Rush to raise lit­tle Adults is hurt­ing our Chil­dren

Canada ranks 25th out of 41 coun­tries in UNICEF rank­ings of well-be­ing of chil­dren

Calgary Herald - - FRONT PAGE - DR. PETER NIEMAN Dr. Nieman is a com­mu­nity-based pe­di­a­tri­cian. He is the pres­i­dent of the Al­berta Chap­ter of the Amer­i­can Academy of Pe­di­atrics. He has com­pleted over 100 marathons. www. drnie­

“Chil­dren are the liv­ing mes­sages we send to a time we will not see.”

These are the in­tro­duc­tory words of a book, The Dis­ap­pear­ance of Child­hood, a clas­sic best­seller I fre­quently re­view when I ob­serve how our cul­ture trends to­ward rush­ing child­hood.

The author, the late Neil Post­man, who was the chair of the Depart­ment of Com­mu­ni­ca­tion Arts and Sci­ences at New York Univer­sity, wrote this book in the early 1980s and had to re­view it again a few years later, sim­ply be­cause the pace at which chil­dren ma­ture con­tin­ued to ac­cel­er­ate at a dizzy­ing speed.

The hur­ry­ing of child­hood starts as early as preschool. Some preschools have grad­u­a­tion cer­e­monies with gowns, tas­sels and caps ga­lore.

Even pu­berty is thought to be nor­mal at ear­lier and ear­lier ages. It is now nor­mal for 15 per cent of seven-year-old girls to ex­pe­ri­ence breast de­vel­op­ment; by age eight this goes up to 20 per cent. Around 10 per cent of seven-year-old girls also have pu­bic hair, this is con­sid­ered nor­mal.

Ex­perts spec­u­late that obe­sity, toxic stress and per­haps some en­vi­ron­men­tal fac­tors all may play a role in the ear­lier de­vel­op­ment of pu­berty.

Re­al­iz­ing that chil­dren are not al­lowed to be chil­dren for long enough, the Amer­i­can Academy of Pe­di­atrics re­cently came out with a po­si­tion state­ment on the value of play.

I shall never for­get a pic­ture in the Bos­ton Globe’s Health sec­tion where there was a chalk out­line of a child on the as­phalt of a pub­lic play­ground; in the back­ground was an empty swing. The mes­sage was clear — fewer and fewer chil­dren are to be found in play­grounds. In­stead, they are un­der pres­sure to study or achieve, to get into elite uni­ver­si­ties such as Har­vard.

Re­cently I met a mom who told me that, in their fam­ily, they do not al­low any toys which are bat­tery op­er­ated be­fore the child is six years old. Her mes­sage was very di­rect: “I want my chil­dren to use more of their imag­i­na­tion when they play, and I don’t want noisy or flashy toys.”

The men­tal im­pact of an ac­cel­er­ated child­hood is huge. When these rushed chil­dren say goodbye to the in­no­cent years of early child­hood they are at a higher risk of anx­i­ety and de­pres­sion; their sleep may de­te­ri­o­rate; they are at risk for de­vel­op­ing patho­log­i­cal eat­ing habits.

Men­tal health is­sues such as de­pres­sion, anx­i­ety and self­harm have in­creased dra­mat­i­cally over the past decade. In 2016, 35 chil­dren un­der the age of 14 took their own lives. In the same year, 203 teenagers be­tween ages 15-19 took their own lives.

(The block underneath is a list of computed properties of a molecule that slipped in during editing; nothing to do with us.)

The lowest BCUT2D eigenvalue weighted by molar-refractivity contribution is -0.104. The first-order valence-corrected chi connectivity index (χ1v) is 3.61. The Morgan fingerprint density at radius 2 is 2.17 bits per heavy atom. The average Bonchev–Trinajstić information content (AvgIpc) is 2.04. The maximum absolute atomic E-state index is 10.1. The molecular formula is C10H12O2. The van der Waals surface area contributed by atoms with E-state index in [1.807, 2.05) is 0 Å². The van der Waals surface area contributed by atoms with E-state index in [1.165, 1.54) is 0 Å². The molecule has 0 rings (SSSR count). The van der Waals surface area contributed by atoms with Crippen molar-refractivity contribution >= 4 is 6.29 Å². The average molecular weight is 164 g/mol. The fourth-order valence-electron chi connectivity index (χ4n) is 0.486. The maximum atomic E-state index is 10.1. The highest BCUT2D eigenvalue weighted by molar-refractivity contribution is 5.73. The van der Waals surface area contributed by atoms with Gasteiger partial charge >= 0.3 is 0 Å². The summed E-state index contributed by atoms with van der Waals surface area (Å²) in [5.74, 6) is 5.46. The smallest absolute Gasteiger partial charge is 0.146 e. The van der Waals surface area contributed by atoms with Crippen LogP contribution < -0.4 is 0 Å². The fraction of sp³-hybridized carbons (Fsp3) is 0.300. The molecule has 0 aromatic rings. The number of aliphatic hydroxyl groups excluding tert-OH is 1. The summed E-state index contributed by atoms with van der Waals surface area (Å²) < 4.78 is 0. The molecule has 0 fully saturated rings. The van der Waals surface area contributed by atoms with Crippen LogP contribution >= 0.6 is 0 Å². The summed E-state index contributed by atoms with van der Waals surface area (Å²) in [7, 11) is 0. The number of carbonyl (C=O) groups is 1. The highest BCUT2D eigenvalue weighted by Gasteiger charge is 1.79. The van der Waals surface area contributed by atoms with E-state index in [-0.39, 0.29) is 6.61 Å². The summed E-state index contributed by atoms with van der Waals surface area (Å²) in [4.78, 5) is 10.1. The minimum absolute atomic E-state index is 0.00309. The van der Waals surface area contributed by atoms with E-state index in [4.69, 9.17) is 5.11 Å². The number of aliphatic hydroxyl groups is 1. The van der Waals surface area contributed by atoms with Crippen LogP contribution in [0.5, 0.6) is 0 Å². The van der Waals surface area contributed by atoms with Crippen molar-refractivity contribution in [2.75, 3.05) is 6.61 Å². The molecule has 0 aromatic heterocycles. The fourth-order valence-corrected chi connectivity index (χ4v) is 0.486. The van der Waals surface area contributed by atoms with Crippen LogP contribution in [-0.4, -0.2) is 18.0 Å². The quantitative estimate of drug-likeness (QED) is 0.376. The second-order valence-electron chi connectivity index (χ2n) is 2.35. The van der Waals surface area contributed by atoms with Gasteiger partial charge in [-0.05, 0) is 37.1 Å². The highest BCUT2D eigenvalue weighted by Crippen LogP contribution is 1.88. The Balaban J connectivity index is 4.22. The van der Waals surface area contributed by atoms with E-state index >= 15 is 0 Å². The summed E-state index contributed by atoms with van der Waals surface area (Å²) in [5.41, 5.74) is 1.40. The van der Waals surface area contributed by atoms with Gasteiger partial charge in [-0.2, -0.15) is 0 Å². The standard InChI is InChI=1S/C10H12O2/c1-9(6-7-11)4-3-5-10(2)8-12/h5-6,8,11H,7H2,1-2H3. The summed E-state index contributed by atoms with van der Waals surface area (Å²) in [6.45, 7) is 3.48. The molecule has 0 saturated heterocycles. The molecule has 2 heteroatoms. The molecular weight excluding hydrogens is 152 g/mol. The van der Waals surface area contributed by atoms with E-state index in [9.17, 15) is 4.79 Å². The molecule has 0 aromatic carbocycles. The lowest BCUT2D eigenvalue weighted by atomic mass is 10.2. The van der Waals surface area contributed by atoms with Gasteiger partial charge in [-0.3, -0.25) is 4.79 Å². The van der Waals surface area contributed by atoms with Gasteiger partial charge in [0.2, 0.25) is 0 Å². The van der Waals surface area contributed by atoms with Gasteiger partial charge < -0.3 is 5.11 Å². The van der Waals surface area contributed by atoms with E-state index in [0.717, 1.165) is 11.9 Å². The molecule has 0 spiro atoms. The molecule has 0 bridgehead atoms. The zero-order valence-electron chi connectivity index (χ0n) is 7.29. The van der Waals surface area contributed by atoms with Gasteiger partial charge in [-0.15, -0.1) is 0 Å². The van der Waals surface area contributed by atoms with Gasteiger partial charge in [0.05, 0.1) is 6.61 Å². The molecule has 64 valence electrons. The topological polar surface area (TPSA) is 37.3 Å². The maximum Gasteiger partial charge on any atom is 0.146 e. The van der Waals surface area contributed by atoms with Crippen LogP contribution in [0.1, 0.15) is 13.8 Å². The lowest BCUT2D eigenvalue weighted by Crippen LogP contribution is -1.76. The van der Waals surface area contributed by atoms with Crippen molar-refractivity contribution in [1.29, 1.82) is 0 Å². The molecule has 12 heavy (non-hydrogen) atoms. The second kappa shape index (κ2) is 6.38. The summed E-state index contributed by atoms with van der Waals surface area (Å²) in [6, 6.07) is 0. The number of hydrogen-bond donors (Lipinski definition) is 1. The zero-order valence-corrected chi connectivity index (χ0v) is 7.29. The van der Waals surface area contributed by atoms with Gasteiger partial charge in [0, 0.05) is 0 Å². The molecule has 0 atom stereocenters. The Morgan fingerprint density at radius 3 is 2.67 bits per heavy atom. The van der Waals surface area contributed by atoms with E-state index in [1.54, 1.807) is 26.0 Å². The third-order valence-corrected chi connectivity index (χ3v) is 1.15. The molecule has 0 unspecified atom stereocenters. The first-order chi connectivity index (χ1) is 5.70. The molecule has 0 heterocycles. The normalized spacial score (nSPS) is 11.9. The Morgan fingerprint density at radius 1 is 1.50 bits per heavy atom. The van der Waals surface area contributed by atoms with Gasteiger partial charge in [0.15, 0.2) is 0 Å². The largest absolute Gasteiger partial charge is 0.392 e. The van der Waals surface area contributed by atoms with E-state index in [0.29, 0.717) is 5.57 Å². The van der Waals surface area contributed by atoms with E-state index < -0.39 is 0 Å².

A re­cent re­port by Chil­dren First Canada lamented the fact that Canada is lag­ging fur­ther be­hind when it comes to ac­cess to high-qual­ity men­tal health care. Chil­dren First Canada notes that Canada ranks a mid­dling 25th out of 41 coun­tries in UNICEF rank­ings of well-be­ing of chil­dren and youth. Chil­dren First Canada called for the es­tab­lish­ment of an in­de­pen­dent na­tional com­mis­sion for chil­dren and youth and for the im­ple­men­ta­tion of a Canadian Chil­dren’s Char­ter.

Some par­ents have pulled their chil­dren out of pub­lic schools to al­low for a more cus­tom­ized and child-cen­tric ed­u­ca­tion else­where. The in­ter­est in the Montes­sori ed­u­ca­tion en­vi­ron­ment has ex­ploded — more and more par­ents are open to a dif­fer­ent way of ed­u­cat­ing their chil­dren.

The late Dr. Maria Montes­sori, an Ital­ian pe­di­a­tri­cian, founded an ed­u­ca­tional sys­tem dif­fer­ent from tra­di­tional learn­ing. Montes­sori said “The child’s work is to cre­ate the man (woman) that is to be. The adult will be a fully har­mo­nious in­di­vid­ual only if he (she) has been able, at each pre­ced­ing stage to live as na­ture in­tended him (her) to.”

In the Montes­sori sys­tem, chil­dren are en­cour­aged to use all five senses to learn and at a pace that suits them rather than a sys­tem which asks them to fit a cer­tain mould. (See www. montes­

The author of The Dis­ap­pear­ance of Child­hood also wrote Rein­vent­ing Ed­u­ca­tion, in which he ar­gues for a more child-cen­tric sys­tem, rather than bend­ing kids to fit moulds built by politi­cians and ed­u­ca­tional ex­perts.

For par­ents who want to learn more about the price to so­ci­ety for hur­ry­ing child­hood, I sug­gest The Hur­ried Child by David Elkind. Writ­ing for the mag­a­zine Psy­chol­ogy Today in June 2008, Elkind noted that, “Hur­ry­ing chil­dren is a prob­lem that has al­ways been with us. The irony is that no one be­lieves in hur­ry­ing chil­dren. Ed­u­ca­tors and par­ents all say, “I don’t be­lieve in hur­ry­ing chil­dren, but …”

Para­phras­ing Elkind, ed­u­ca­tors have be­come “slaves” to cur­ric­ula and leg­is­la­tors are “slaves” to their con­stituents. Ten years ago, Elkind ar­gued it is time to get be­yond the “but.” We seem un­able to ac­com­plish that.

Play­grounds seem to be empty of chil­dren these days as so­ci­ety trends to­ward rush­ing them into adult­hood.


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